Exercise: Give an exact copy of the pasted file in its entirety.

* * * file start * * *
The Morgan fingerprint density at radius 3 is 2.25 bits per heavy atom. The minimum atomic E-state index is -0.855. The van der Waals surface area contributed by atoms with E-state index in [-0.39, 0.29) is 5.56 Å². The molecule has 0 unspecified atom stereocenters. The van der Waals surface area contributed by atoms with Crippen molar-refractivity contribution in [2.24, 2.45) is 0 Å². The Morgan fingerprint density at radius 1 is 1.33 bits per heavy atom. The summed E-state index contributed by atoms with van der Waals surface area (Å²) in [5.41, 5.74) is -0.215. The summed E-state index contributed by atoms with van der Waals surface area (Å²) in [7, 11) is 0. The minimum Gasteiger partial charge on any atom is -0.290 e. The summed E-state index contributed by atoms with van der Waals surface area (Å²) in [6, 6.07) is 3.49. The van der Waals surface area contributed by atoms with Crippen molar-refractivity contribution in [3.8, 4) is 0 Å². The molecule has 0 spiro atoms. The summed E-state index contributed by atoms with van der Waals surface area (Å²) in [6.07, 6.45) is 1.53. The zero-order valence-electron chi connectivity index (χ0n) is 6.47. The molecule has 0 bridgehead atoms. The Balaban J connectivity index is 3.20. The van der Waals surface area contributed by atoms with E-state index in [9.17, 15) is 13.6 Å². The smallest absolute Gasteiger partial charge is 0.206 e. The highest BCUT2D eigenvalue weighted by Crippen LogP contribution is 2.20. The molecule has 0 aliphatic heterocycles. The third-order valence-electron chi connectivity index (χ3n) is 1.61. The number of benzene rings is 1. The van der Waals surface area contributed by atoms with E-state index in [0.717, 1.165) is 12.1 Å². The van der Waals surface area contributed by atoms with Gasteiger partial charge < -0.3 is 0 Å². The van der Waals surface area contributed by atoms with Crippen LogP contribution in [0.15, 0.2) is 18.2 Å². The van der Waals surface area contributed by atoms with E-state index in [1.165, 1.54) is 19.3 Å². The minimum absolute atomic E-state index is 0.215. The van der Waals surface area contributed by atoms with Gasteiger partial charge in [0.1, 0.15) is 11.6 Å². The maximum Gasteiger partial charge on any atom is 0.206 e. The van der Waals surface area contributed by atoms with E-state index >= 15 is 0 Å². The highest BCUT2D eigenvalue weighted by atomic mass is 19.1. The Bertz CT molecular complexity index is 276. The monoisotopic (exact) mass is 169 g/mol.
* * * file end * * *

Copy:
The Morgan fingerprint density at radius 3 is 2.25 bits per heavy atom. The minimum atomic E-state index is -0.855. The van der Waals surface area contributed by atoms with E-state index in [-0.39, 0.29) is 5.56 Å². The molecule has 0 unspecified atom stereocenters. The van der Waals surface area contributed by atoms with Crippen molar-refractivity contribution in [2.24, 2.45) is 0 Å². The Morgan fingerprint density at radius 1 is 1.33 bits per heavy atom. The summed E-state index contributed by atoms with van der Waals surface area (Å²) in [5.41, 5.74) is -0.215. The summed E-state index contributed by atoms with van der Waals surface area (Å²) in [7, 11) is 0. The minimum Gasteiger partial charge on any atom is -0.290 e. The summed E-state index contributed by atoms with van der Waals surface area (Å²) in [6, 6.07) is 3.49. The van der Waals surface area contributed by atoms with Crippen molar-refractivity contribution in [3.8, 4) is 0 Å². The molecule has 0 spiro atoms. The summed E-state index contributed by atoms with van der Waals surface area (Å²) in [6.07, 6.45) is 1.53. The zero-order valence-electron chi connectivity index (χ0n) is 6.47. The molecule has 0 bridgehead atoms. The Balaban J connectivity index is 3.20. The van der Waals surface area contributed by atoms with E-state index in [9.17, 15) is 13.6 Å². The smallest absolute Gasteiger partial charge is 0.206 e. The highest BCUT2D eigenvalue weighted by Crippen LogP contribution is 2.20. The molecule has 0 aliphatic heterocycles. The third-order valence-electron chi connectivity index (χ3n) is 1.61. The number of benzene rings is 1. The van der Waals surface area contributed by atoms with E-state index in [0.717, 1.165) is 12.1 Å². The van der Waals surface area contributed by atoms with Gasteiger partial charge < -0.3 is 0 Å². The van der Waals surface area contributed by atoms with Crippen LogP contribution in [0.15, 0.2) is 18.2 Å². The van der Waals surface area contributed by atoms with E-state index in [1.165, 1.54) is 19.3 Å². The minimum absolute atomic E-state index is 0.215. The van der Waals surface area contributed by atoms with Gasteiger partial charge in [0.1, 0.15) is 11.6 Å². The maximum Gasteiger partial charge on any atom is 0.206 e. The van der Waals surface area contributed by atoms with E-state index >= 15 is 0 Å². The highest BCUT2D eigenvalue weighted by atomic mass is 19.1. The Bertz CT molecular complexity index is 276. The monoisotopic (exact) mass is 169 g/mol.